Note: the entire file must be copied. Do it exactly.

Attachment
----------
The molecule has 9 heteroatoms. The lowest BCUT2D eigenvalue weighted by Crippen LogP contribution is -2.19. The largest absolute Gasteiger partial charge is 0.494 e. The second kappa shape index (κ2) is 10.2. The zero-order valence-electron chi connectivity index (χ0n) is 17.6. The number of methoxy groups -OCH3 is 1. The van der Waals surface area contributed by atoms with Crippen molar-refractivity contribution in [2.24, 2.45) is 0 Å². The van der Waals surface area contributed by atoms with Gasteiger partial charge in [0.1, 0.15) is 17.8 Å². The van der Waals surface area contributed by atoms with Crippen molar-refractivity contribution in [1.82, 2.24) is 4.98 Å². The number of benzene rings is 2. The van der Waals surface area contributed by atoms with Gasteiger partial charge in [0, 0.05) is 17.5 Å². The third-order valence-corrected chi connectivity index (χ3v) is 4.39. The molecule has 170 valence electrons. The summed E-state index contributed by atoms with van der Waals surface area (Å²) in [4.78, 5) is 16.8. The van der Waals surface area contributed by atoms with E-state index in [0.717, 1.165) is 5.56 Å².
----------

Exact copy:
The molecule has 9 heteroatoms. The lowest BCUT2D eigenvalue weighted by Crippen LogP contribution is -2.19. The largest absolute Gasteiger partial charge is 0.494 e. The second kappa shape index (κ2) is 10.2. The zero-order valence-electron chi connectivity index (χ0n) is 17.6. The number of methoxy groups -OCH3 is 1. The van der Waals surface area contributed by atoms with Crippen molar-refractivity contribution in [2.24, 2.45) is 0 Å². The van der Waals surface area contributed by atoms with Gasteiger partial charge in [0.1, 0.15) is 17.8 Å². The van der Waals surface area contributed by atoms with Crippen molar-refractivity contribution in [1.82, 2.24) is 4.98 Å². The number of benzene rings is 2. The van der Waals surface area contributed by atoms with Gasteiger partial charge in [0, 0.05) is 17.5 Å². The third-order valence-corrected chi connectivity index (χ3v) is 4.39. The molecule has 170 valence electrons. The summed E-state index contributed by atoms with van der Waals surface area (Å²) in [4.78, 5) is 16.8. The van der Waals surface area contributed by atoms with E-state index in [0.717, 1.165) is 5.56 Å².